This post was originally posted on the 29th of December 2010.
I first laid my eyes on WireWAX’s technology for producing clickable videos at this years (2010) Pixel Lab in Cardiff in July. Paulina Tervo of WriteThisDown Productions had used the technology for her documentary work on the Ethiopian village of Awra Amba, adding clickable sections that nicely and seamlessly let you know more about the subject at hand, communicate with the people of the village or take you to a shop to buy goods from the village. All in all, really neat and handy.
The really funky thing, technologically wise, is that everything is embedded in the video itself, you can take the video to any site anywhere and all the clickable things are the same. It’s a stand-alone solution that seems really really nice.
Since I talked to the guys and saw the service for the first time, WireWAX has taken off a bit more. No wonder, as the service to me seems like a no-brainer. If you want to show a video online, why wouldn’t you want to engage the audience more? There are so many possibilities, especially with touch screen devices, to bring the audience deeper into your storyworld and engage and excite them.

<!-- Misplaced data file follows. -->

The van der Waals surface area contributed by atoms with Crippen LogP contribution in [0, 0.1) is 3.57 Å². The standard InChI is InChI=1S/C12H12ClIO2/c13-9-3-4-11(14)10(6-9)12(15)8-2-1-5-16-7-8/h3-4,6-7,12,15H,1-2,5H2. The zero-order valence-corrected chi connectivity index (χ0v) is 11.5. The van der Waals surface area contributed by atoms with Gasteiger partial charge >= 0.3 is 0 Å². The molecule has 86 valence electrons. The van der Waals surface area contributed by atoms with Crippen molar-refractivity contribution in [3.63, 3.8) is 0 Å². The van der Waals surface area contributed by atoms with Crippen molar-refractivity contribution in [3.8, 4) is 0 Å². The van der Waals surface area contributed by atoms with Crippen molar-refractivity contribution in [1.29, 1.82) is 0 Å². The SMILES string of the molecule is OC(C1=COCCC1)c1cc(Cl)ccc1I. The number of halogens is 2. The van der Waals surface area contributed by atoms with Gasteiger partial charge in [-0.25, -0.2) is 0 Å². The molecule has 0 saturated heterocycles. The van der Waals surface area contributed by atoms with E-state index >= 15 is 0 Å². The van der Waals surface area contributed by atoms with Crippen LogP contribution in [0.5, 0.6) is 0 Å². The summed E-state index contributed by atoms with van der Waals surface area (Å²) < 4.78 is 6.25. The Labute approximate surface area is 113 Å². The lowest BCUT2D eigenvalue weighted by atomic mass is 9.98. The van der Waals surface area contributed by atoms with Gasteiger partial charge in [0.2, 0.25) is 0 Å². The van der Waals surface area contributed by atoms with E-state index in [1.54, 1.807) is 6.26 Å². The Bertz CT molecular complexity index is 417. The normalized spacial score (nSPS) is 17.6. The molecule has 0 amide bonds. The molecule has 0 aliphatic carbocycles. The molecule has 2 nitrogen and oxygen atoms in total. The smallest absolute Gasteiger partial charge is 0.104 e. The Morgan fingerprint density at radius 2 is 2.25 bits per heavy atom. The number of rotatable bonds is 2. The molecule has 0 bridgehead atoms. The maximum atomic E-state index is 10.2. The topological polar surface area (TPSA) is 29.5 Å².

There is certainly the artistic view to be taken into consideration; one should not tamper with a video created to convey a message or a feeling. On the other hand, if the video (as all transmedia properties should be) is developed with all the different parts, technologies and storytelling devices integrated from the beginning, in this case the WireWAX technology, then that sorts the artistic issue out. The end result is also guaranteed to be better.
As for how to use the WireWAX technology in transmedia storytelling, I can see many possibilities. The creators talk of clicking oneself on to the next video in a narrative sequence; I think that it could be used in online treasure hunts (”looking for clues”) or in deepening the understanding of the storyworld that we want the users/audience to immerse themselves into (think a segment of ”Avatar”, filmed like a scientific / documentary film, with clickable sections that launches explanatory videos narrated by Sigourney Weaver, for instance). Or something much simpler – or more advanced.
I’d have a couple of requests, as a developer – if there isn’t already, there would be nice to have the possibility to ”hide” the highlighted areas, making it more of an exploration mission to find what to click. Also, it’d be seriously funky if the clicks could launch stuff outside the window – this might be a big nono, but if it isn’t, I’d like that.
Rosie Lavan also reviewed WireWAX for the Pixel Report.